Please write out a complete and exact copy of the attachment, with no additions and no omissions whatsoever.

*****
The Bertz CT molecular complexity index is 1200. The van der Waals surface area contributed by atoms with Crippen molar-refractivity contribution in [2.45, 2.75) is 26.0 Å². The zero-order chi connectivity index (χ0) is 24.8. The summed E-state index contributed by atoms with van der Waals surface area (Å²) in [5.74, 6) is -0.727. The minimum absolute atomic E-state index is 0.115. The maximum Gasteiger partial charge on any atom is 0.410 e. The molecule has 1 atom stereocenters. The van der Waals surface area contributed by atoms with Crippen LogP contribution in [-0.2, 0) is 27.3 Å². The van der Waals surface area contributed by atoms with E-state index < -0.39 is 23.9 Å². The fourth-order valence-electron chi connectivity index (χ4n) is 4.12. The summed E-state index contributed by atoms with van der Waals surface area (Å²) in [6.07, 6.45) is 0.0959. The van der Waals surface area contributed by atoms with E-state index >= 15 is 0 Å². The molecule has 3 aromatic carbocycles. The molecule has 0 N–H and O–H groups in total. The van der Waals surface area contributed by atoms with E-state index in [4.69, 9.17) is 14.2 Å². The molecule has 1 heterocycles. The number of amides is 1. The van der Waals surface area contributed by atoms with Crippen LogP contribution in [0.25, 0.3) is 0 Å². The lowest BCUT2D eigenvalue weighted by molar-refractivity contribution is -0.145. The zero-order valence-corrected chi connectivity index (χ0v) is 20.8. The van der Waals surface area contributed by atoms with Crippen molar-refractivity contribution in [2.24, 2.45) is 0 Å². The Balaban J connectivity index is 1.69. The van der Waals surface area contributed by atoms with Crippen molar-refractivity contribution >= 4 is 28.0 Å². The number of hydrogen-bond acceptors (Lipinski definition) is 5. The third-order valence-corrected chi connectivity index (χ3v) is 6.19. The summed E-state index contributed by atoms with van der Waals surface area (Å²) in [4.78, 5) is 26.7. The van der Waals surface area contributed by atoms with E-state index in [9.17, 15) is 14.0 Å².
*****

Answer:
The Bertz CT molecular complexity index is 1200. The van der Waals surface area contributed by atoms with Crippen molar-refractivity contribution in [2.45, 2.75) is 26.0 Å². The zero-order chi connectivity index (χ0) is 24.8. The summed E-state index contributed by atoms with van der Waals surface area (Å²) in [5.74, 6) is -0.727. The minimum absolute atomic E-state index is 0.115. The maximum Gasteiger partial charge on any atom is 0.410 e. The molecule has 1 atom stereocenters. The van der Waals surface area contributed by atoms with Crippen LogP contribution in [-0.2, 0) is 27.3 Å². The van der Waals surface area contributed by atoms with E-state index < -0.39 is 23.9 Å². The fourth-order valence-electron chi connectivity index (χ4n) is 4.12. The summed E-state index contributed by atoms with van der Waals surface area (Å²) in [6.07, 6.45) is 0.0959. The van der Waals surface area contributed by atoms with E-state index >= 15 is 0 Å². The molecule has 3 aromatic carbocycles. The molecule has 0 N–H and O–H groups in total. The van der Waals surface area contributed by atoms with E-state index in [4.69, 9.17) is 14.2 Å². The molecule has 1 heterocycles. The number of amides is 1. The van der Waals surface area contributed by atoms with Crippen LogP contribution in [0.25, 0.3) is 0 Å². The lowest BCUT2D eigenvalue weighted by molar-refractivity contribution is -0.145. The zero-order valence-corrected chi connectivity index (χ0v) is 20.8. The van der Waals surface area contributed by atoms with Crippen molar-refractivity contribution in [2.24, 2.45) is 0 Å². The Balaban J connectivity index is 1.69. The van der Waals surface area contributed by atoms with Crippen molar-refractivity contribution >= 4 is 28.0 Å². The number of hydrogen-bond acceptors (Lipinski definition) is 5. The third-order valence-corrected chi connectivity index (χ3v) is 6.19. The summed E-state index contributed by atoms with van der Waals surface area (Å²) in [4.78, 5) is 26.7. The van der Waals surface area contributed by atoms with E-state index in [9.17, 15) is 14.0 Å².